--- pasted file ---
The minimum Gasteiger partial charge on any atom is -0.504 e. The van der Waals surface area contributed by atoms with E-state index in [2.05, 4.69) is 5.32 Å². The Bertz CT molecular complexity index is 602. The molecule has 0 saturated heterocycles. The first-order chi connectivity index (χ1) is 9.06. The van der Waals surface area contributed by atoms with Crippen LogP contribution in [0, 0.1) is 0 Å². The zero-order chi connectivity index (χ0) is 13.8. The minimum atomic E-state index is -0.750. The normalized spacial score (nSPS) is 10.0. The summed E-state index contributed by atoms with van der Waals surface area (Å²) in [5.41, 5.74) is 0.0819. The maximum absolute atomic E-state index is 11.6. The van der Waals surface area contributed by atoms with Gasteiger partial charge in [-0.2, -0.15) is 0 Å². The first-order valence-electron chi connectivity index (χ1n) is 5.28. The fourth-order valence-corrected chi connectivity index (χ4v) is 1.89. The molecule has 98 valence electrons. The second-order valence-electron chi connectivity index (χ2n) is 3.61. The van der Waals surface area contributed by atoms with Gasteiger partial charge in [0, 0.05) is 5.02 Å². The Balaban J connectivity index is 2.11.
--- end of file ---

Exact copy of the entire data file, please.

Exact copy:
The minimum Gasteiger partial charge on any atom is -0.504 e. The van der Waals surface area contributed by atoms with E-state index in [2.05, 4.69) is 5.32 Å². The Bertz CT molecular complexity index is 602. The molecule has 0 saturated heterocycles. The first-order chi connectivity index (χ1) is 9.06. The van der Waals surface area contributed by atoms with Crippen LogP contribution in [0, 0.1) is 0 Å². The zero-order chi connectivity index (χ0) is 13.8. The minimum atomic E-state index is -0.750. The normalized spacial score (nSPS) is 10.0. The summed E-state index contributed by atoms with van der Waals surface area (Å²) in [5.41, 5.74) is 0.0819. The maximum absolute atomic E-state index is 11.6. The van der Waals surface area contributed by atoms with Gasteiger partial charge in [-0.2, -0.15) is 0 Å². The first-order valence-electron chi connectivity index (χ1n) is 5.28. The fourth-order valence-corrected chi connectivity index (χ4v) is 1.89. The molecule has 98 valence electrons. The second-order valence-electron chi connectivity index (χ2n) is 3.61. The van der Waals surface area contributed by atoms with Gasteiger partial charge in [0, 0.05) is 5.02 Å². The Balaban J connectivity index is 2.11.